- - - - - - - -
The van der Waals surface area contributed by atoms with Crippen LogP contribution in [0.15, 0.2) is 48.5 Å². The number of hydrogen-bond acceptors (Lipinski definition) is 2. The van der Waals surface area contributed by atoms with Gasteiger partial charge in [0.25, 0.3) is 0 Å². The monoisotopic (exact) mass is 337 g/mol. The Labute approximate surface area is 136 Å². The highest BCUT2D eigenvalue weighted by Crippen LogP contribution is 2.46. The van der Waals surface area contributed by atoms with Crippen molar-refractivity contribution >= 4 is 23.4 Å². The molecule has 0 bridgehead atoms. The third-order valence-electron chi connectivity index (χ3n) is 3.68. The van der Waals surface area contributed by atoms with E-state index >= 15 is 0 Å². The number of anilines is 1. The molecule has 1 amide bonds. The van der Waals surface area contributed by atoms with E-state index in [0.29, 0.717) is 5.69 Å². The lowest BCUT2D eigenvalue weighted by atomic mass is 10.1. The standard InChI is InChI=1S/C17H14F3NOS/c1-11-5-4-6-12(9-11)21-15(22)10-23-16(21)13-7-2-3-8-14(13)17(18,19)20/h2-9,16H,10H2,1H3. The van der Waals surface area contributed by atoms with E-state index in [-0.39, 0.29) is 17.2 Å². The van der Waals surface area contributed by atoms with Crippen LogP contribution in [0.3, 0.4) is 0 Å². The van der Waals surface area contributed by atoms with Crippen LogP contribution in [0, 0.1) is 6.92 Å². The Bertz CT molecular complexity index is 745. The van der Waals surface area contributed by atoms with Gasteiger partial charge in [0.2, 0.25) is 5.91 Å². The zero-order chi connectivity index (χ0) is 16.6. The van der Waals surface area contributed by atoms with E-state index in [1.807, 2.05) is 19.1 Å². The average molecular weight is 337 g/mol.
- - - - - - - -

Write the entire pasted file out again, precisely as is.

The van der Waals surface area contributed by atoms with Crippen LogP contribution in [0.15, 0.2) is 48.5 Å². The number of hydrogen-bond acceptors (Lipinski definition) is 2. The van der Waals surface area contributed by atoms with Gasteiger partial charge in [0.25, 0.3) is 0 Å². The monoisotopic (exact) mass is 337 g/mol. The Labute approximate surface area is 136 Å². The highest BCUT2D eigenvalue weighted by Crippen LogP contribution is 2.46. The van der Waals surface area contributed by atoms with Crippen molar-refractivity contribution >= 4 is 23.4 Å². The molecule has 0 bridgehead atoms. The third-order valence-electron chi connectivity index (χ3n) is 3.68. The van der Waals surface area contributed by atoms with E-state index >= 15 is 0 Å². The number of anilines is 1. The molecule has 1 amide bonds. The van der Waals surface area contributed by atoms with E-state index in [0.29, 0.717) is 5.69 Å². The lowest BCUT2D eigenvalue weighted by atomic mass is 10.1. The standard InChI is InChI=1S/C17H14F3NOS/c1-11-5-4-6-12(9-11)21-15(22)10-23-16(21)13-7-2-3-8-14(13)17(18,19)20/h2-9,16H,10H2,1H3. The van der Waals surface area contributed by atoms with E-state index in [-0.39, 0.29) is 17.2 Å². The van der Waals surface area contributed by atoms with Crippen LogP contribution in [0.3, 0.4) is 0 Å². The van der Waals surface area contributed by atoms with Crippen LogP contribution in [0, 0.1) is 6.92 Å². The Bertz CT molecular complexity index is 745. The van der Waals surface area contributed by atoms with Gasteiger partial charge in [0.2, 0.25) is 5.91 Å². The zero-order chi connectivity index (χ0) is 16.6. The van der Waals surface area contributed by atoms with E-state index in [1.807, 2.05) is 19.1 Å². The average molecular weight is 337 g/mol.